A lot or a little?
The parents' guide to what's in this TV show.
What parents need to know
Parents need to know that Tin Star is a grim and mature drama about a complicated cop who becomes a chief in small-town Canada after fleeing past mistakes in London. Violence is frequent, bloody, and shocking, including a terrible family tragedy involving a child, and a woman shot in the head with blood and gore all over. Sexual moments include a scene in which multiple female sex workers are hired; we see one of them fully nude from the front and rear (genitals are obscured). In other scenes, we see male buttocks and pubic hair, and a teen having her first sexual experience (with a male partner who is cruel to her afterward). Drugs also play a role in this drama: A main character is an addict who does terrible things when he is blackout drunk. Cursing is frequent: Many characters use variations of "f--k" often; other language includes "s--t," "ass," "a--hole," and "son of a bitch." Women are called "bitch" and "whore." Even heroic characters are complicated, and have selfish and/or violent impulses. It's worth noting that this drama has a First Nation main character and a subplot about local tribal interests. Women, too, have numerous strong and central roles with agency.
- Parents say
- Kids say
Very very slow. Very hard to keep interested
Unanswered character questions ... just not good
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What's the story?
Formerly an undercover detective in London, Jim Worth (Tim Roth) now wears a TIN STAR in Little Big Bear, a beautiful tiny town at the edge of the magnificent Canadian Rockies. He and his wife, Angela (Genevieve O'Reilly), teen daughter, Anna (Abigail Lawrie), and young son, Petey (Rupert Turnbull), have come to Little Big Bear full of hope that Jim can stay sober and put the mistakes of his violent past behind him. But when villainous North Stream Oil builds a refinery in town under the direction of duplicitous exec Elizabeth Bradshaw (Christina Hendricks), and other, darker criminal forces converge in Little Big Bear, the Worths are forced to make tough choices and navigate murky waters to keep their family (if not their town) safe.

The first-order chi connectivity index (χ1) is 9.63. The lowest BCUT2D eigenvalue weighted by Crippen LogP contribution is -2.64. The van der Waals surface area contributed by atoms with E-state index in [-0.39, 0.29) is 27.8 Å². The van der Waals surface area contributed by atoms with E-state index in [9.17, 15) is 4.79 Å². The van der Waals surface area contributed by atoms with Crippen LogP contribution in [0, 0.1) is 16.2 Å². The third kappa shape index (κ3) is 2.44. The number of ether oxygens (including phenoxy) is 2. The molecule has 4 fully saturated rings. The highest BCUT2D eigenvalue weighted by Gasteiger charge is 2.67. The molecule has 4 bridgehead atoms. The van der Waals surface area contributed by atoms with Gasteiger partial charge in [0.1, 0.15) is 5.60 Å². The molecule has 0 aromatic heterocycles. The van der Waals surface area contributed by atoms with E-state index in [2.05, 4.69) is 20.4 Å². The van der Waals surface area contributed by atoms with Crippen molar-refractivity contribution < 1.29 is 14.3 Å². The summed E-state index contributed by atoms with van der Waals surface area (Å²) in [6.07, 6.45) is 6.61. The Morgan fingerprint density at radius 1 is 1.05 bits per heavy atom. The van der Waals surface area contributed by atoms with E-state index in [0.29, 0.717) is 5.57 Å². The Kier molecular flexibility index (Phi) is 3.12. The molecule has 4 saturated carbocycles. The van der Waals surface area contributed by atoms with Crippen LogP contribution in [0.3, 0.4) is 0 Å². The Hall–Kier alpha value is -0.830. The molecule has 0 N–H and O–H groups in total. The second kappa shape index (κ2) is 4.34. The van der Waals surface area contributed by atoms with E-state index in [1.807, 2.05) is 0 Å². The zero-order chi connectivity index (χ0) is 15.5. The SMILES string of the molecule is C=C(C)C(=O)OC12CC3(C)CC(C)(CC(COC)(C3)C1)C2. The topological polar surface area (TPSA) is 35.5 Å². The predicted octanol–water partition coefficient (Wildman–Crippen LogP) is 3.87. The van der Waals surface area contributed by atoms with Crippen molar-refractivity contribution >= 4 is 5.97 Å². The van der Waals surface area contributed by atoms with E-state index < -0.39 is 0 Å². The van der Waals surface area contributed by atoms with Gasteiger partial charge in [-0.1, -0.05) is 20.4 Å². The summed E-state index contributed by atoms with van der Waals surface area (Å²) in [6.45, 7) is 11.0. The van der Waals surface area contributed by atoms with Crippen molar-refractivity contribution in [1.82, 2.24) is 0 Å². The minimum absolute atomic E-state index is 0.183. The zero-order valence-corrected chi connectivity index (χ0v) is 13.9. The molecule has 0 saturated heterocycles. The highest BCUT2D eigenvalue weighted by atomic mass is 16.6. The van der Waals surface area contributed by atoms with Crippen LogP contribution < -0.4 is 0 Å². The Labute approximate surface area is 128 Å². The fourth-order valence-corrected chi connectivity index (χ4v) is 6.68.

Is it any good?
Though it reaches for Fargo or Breaking Bad-type regular-people-doing-very-bad-things mayhem, this series' clichéd writing and characterizations keep it from classic status. Roth is, as always, terrific, the best part of the show; Abigail Lawrie is also a realistically cranky teen and a compelling performer. But most of the other actors aren't given as much to chew on, locked as they are into types: Big Business villains, an aging hero looking to right past wrongs, complicated criminals. As the drama jumps back and forth in time, showing us Jim before Little Big Bear, the unspoiled wilderness he moved to, and the thoroughly spoiled oil town it turned into a year after North Stream Oil made the scene, it hits the same beats as the other modern antihero dramas it's clearly inspired by.
Yet Tin Star does have a couple of shiny spots. Its Canadian setting is a wonder and a beauty, injecting a little bit of (ever so slightly) foreign intrigue into the goings-on for people who live in towns without roaming bears and powerful tribal interests. A subplot about Anna's love interest and his connection to Jim is twisted and Shakespearean, and a criminal quartet that emerges from Jim's past is fun. But the drama doesn't rise to the level of true artistry -- it's a "watch if nothing else is on" show, not appointment TV.
Talk to your kids about ...
Families can talk about Tin Star's characters and who, if anyone, we're supposed to root for. Is violence ever justified? Is Jim a protective and good cop as well as a violent man who makes terrible choices? Is Elizabeth a cut-and-dried villain or something more complicated -- and what's the difference?
How does Tin Star compare to other TV crime dramas, particularly when it comes to the level of violence? How would the series be different if it aired on network television as opposed to being streamed by Amazon?
How is an antihero different from a traditional hero? Is it possible to care about a character who isn't sympathetic or likable in the traditional sense? What, if anything, makes Tin Star's characters worth your time?
For kids who love drama
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